Although i am learning more & more German language, funny mishaps still happen every now and then. This time i took a tool from our research group workshop which had written on it: "Achtung: Größe Zoll". Now it translates to "Caution: big custom duty". I was surprised, but still used it with care thinking it is a very expensive tool for which they have paid a big custom duty. Later i came to know that "Zoll" also means "inches", which made it "Caution: measurement in inches".
Earlier when i arrived in Germany, i often had to use the English verb "to put" in my German sentences. So i was looking for its translation. I found the German verb "putzen" and thought that it meant "to put". So i started using it. In many situations, verbs are placed at the end of a German sentence, so while buying some edible stuff (fish, meat, rice, bread, etc) from shops i used to ask the shopkeeper "should i put this in refrigerator" with a German equivalent "soll ich es in die Kühlschrank putzen" or "where should i put it?" in German "wo soll ich es putzen?" . I noticed that they seemed to understand when i started my sentence but became extremely puzzled when i said the last word "putzen". I was very disturbed and tried to find the problem. It turned out that the verb "putzen" means "to clean". Now imagine the previous sentences with this new meaning.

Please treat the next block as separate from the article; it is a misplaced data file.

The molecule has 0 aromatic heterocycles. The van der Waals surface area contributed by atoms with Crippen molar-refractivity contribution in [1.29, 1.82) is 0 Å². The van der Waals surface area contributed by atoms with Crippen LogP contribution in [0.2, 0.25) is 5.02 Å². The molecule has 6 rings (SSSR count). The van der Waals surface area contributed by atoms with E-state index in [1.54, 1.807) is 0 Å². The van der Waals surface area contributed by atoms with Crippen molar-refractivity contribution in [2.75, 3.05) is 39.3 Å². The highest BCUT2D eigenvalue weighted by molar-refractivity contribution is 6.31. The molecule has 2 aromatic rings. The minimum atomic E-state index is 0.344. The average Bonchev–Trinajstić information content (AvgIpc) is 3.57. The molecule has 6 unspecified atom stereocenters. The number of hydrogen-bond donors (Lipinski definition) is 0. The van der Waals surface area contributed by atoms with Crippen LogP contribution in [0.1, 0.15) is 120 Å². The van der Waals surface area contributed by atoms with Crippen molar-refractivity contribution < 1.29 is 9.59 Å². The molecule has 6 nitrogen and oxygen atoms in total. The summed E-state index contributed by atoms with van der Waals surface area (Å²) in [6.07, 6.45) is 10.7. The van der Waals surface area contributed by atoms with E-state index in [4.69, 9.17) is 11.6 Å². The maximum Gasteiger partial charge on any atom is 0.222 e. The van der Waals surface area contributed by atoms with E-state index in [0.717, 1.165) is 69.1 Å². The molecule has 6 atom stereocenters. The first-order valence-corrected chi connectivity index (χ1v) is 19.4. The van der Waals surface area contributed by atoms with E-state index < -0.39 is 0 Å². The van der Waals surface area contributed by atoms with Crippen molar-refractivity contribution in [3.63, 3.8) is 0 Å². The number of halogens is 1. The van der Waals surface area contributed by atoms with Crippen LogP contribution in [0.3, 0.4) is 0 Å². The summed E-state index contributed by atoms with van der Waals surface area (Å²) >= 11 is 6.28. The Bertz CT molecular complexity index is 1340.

Similarly, it once took me 15 minutes to explain to a lady in a shop that i needed cooking-oil, although i knew that the German translation of it is "öl". I just wasn't pronouncing it exact enough. That's the problem with all German words having two dots (Umlaut) on one of its spellings.